Presentation and Recordings from the Deafblindness: The Challenges of Identification 17th - 18th November 2021

The conference will present different challenges in developing guidelines for identification and assessment practices and will address issues related to grey areas. New alternative updated ways of thinking about inclusion criteria and differential diagnostics will be discussed.

 

 

17th November

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    Anne Nafstad

    Anne is a psychologist specialised in congenital deafblindness and communication. She has worked in the field of deafblindness since 1982, with a special focus on the identification of congenital deafblindness. She has contributed to staff training and higher education in the Nordic countries and internationally through collaboration with the Nordic Welfare Centre (NVC), the University of Groningen in the Netherlands, and University of South East Norway (USN)  She is currently employed at the Unit for Dual Visual and Hearing loss and Deafblindness at Statped, Oslo. She is also a part time lecturer at University of South East Norway (USN).

Thematic block 1: Perspectives on identification and differential diagnostics. Chair: Britta Nilsson

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    Kolbein Lyng

    Kolbein Lyng, psychologist, Mag. art./Phd. Retired professor of Health Sciences. He collaborated with Else Marie Svingen to develop a screening tool for the identification of severe dual sensory loss in old age (SDSL).
    Kolbein Lyng also lead a project on aging and autism at the Autism Unit at the University of Oslo.

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    Terje Nærland

    Terje is psychologist, PhD and researcher at the Children and Youth clinic, Oslo University Hospital. He is also researcher and Director of K. G. Jebsen Center for neurodevelopmental disorders, University of Oslo. The centre is doing research on autism and other developmental disorders, and work to find the mechanisms behind the diagnosis by combining what is known about the disease with new knowledge about genetics and brain development. Enormous amounts of data from large national and international registers together with clinical trial collections, will form the basis of the centre’s research.

Thematic block 2: Complexity and grey zones. Chair: Anne Nafstad and Saskia Damen

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    Jesper Dammeyer

    Jesper Dammeyer (Phd. Doctor Med.) has researched deafblindness from various perspectives including prevalence, etiology, communication, tactile language, and mental health. He is based at the Department of Psychology, University of Copenhagen.

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    Jude Nicholas

    Jude Nicholas (PhD) is a licensed clinical neuropsychologist and is currently employed by Statped and Haukeland University Hospital in Bergen, Norway. Nicholas has 25 years of clinical and research experience working with children and adults with sensory impairment.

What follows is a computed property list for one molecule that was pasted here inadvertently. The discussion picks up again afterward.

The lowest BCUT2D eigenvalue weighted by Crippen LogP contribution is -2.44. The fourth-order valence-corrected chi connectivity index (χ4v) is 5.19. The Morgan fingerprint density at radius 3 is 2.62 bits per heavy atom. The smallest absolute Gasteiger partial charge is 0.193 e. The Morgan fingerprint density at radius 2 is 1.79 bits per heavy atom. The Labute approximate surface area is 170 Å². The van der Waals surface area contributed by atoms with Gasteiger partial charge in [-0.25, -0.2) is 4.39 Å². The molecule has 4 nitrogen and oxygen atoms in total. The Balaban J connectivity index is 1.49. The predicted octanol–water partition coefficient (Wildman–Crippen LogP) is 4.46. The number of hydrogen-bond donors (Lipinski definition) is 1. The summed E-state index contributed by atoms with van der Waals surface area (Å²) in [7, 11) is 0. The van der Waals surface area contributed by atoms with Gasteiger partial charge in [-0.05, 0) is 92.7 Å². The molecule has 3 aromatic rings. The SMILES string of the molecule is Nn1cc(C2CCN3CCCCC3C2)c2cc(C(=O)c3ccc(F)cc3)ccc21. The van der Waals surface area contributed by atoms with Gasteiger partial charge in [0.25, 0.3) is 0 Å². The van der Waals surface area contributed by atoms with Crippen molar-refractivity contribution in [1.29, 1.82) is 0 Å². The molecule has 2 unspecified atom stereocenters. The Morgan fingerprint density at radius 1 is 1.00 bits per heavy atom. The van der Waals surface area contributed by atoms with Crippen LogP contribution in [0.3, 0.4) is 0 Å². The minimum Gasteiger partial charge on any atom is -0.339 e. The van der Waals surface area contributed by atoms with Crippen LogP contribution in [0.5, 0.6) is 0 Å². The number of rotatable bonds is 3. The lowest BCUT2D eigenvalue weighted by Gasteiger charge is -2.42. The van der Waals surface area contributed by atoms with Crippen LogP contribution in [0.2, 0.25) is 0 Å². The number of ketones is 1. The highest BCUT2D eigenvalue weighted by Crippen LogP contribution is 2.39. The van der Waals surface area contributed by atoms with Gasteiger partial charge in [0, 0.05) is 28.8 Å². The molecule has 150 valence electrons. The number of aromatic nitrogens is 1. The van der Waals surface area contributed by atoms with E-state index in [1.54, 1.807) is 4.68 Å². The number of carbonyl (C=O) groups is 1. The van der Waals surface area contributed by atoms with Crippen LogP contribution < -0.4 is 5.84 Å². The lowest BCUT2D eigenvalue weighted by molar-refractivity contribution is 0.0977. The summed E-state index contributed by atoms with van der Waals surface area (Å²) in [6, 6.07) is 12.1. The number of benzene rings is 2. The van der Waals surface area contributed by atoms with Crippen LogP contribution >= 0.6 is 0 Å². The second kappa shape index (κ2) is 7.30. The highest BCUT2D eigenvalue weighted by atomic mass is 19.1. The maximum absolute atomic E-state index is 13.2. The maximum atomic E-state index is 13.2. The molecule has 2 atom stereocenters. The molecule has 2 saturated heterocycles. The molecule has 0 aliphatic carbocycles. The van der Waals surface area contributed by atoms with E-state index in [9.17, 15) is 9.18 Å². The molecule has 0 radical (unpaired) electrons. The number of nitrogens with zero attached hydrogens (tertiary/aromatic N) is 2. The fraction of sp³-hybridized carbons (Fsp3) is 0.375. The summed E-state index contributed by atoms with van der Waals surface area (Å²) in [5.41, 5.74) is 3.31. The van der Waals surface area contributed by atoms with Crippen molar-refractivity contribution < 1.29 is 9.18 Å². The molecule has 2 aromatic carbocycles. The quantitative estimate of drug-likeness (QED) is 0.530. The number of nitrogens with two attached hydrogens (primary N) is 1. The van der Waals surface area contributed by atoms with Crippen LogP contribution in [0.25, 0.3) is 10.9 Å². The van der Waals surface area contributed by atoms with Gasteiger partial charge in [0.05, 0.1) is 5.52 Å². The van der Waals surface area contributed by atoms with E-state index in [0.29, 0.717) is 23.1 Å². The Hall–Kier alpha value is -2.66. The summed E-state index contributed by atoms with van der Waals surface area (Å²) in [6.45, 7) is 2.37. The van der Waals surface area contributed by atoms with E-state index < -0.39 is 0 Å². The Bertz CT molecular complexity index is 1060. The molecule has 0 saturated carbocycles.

His current research focuses in particular on tactile cognition.

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    Knut Slåtta

    Knut is a psychologist, working at the national support system for special education in Norway (Statped).

    His main fields of interest are educational approaches, that bridge learning and quality of life, for people with multiple disabilites and complex communication needs.

Thematic block 3: Genetic diagnostics, early detection and early intervention. Chair: Britta Nilsson

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    Claes Möller

    Claes Möller MD, PhD, is an Otolaryngologist (ENT) and Professor of Audiology and Disability Science at Örebro University and the Audiological Research Centre, Örebro University Hospital. Professor Möller’s research encompasses genetics, otolaryngology, otoneurology, pediatrics and audiology.

    His recent research focuses on interdisciplinary, bio-psycho-social approaches to deafblindness within the Swedish Institute for Disability Research at Örebro University.

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    Britta Nilsson

    Britta Nilsson is a Psychologist. She is an experienced academic in the field of rare disorders through her former position as Director at the Frambu Resource Centre for Rare Disorders. As a researcher at Sintef she has been engaged in studies on Augmentative and Alternative Communication (AAC).

    She is currently head of the The National Interdisciplinary Team for Identification and Diagnosis (NTT) in Norway.

    Arvid Heiberg

    Is a Norwegian physician and professor of medicine, best known for studies in social medicine, genetics and guidance of families living with hereditary conditions. He became Norway’s first full-time expert in medical genetics on the Oslo Health Council. From 2002, Arvid has been a Professor II at the University of Bergen. He is a Team member of The National Interdisciplinary Team for Identification and Diagnosis (NTT) in Norway.

     

18th November

Thematic block 4: Complexity and grey zones in clinical practice. Chair: Jude Nicholas

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    Saskia Damen